UN team arrives in Syria for chemical weapons inspection

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A UN Syrian staff (L) welcomes Swedish scientist Ake Sellstrom (R) and Angela Kane (unseen), the UN high representative for disarmament, at a hotel in Damascus on 24 July 2013. (Photo: AFP - Louai Beshara)

Published Wednesday, July 24, 2013

Two senior UN inspectors tasked with investigating claims that chemical weapons have been used in the Syrian conflict were in Damascus on Wednesday for talks with government officials.

Swedish scientist Ake Sellstrom and Angela Kane, the UN high representative for disarmament, arrived from Beirut for the talks, which the United Nations has been pushing for since April.

They were likely to meet Foreign Minister Walid Muallem later in the day, a source close to the UN delegation told AFP on condition of anonymity.

Top of the agenda will be access to areas of the country where chemical weapons are alleged to have been used so that they can pursue their investigations.

Syria's government and rebels fighting to topple it have accused each other of using chemical weapons in the drawn-out conflict which has seen more than 100,000 people killed.

On July 11, the United Nations accepted an invitation from the Syrian government for the visit by the two officials.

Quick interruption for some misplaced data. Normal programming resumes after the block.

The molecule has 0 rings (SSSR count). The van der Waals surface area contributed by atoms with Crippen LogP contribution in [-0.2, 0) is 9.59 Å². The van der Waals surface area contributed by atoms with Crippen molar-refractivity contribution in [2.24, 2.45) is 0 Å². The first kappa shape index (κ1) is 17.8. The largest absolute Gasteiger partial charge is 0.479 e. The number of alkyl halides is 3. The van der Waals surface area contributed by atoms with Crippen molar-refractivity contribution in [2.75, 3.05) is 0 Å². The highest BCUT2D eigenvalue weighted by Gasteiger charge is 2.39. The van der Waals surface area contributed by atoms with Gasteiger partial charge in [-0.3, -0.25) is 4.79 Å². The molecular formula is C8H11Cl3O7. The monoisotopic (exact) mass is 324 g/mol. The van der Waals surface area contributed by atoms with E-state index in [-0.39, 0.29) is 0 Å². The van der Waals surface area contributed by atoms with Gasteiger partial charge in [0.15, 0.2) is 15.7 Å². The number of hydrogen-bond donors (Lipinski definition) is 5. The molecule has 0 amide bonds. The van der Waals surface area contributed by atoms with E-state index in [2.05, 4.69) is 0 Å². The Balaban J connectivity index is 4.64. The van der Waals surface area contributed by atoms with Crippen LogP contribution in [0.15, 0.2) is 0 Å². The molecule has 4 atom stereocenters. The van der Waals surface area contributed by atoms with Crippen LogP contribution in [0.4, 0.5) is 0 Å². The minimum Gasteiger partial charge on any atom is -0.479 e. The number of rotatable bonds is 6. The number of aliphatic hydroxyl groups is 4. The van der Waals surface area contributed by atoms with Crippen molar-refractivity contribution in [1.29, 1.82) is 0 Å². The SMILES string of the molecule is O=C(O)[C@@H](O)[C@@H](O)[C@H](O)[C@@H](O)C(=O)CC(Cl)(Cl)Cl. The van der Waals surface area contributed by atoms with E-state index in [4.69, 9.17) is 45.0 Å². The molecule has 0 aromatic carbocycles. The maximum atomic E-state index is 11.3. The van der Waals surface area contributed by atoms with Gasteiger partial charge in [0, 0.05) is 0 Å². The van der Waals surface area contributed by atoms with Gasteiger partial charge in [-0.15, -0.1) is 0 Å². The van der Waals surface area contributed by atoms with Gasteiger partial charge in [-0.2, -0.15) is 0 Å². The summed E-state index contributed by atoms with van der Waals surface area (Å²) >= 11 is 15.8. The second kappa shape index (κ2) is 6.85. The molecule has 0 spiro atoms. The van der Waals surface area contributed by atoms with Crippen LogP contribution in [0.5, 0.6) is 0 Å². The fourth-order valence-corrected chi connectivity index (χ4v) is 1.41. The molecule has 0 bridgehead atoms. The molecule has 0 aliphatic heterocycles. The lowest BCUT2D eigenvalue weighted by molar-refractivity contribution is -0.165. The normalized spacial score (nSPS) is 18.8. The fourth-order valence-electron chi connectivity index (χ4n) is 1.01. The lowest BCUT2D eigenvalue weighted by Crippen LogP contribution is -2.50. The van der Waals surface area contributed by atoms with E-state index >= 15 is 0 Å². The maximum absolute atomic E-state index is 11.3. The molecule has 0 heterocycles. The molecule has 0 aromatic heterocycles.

The United States has accused forces loyal to President Bashar al-Assad of making limited use of its chemical weapons stockpiles during the conflict, a finding backed by several other Western governments.

Longstanding Assad ally Russia has accused the rebels of using chemical weapons.

Damascus has insisted any investigation should focus on the use of chemical weapons in the northern town of Khan al-Assal in March, which it and Russia blamed on the rebels.

The town was captured by the rebels on Monday, in what diplomats at the United Nations said was a blow to the mission's hopes of gaining access.

"If the government does not control Khan al-Assal then there is little chance they will let UN experts in," said one UN Security Council diplomat.

The United Nations has received 13 allegations of the use of chemical weapons in Syria.

The United States has previously said that the use of chemical weapons in the Syrian conflict would constitute a "red line" that would warrant greater involvement.

(AFP, Al-Akhbar)

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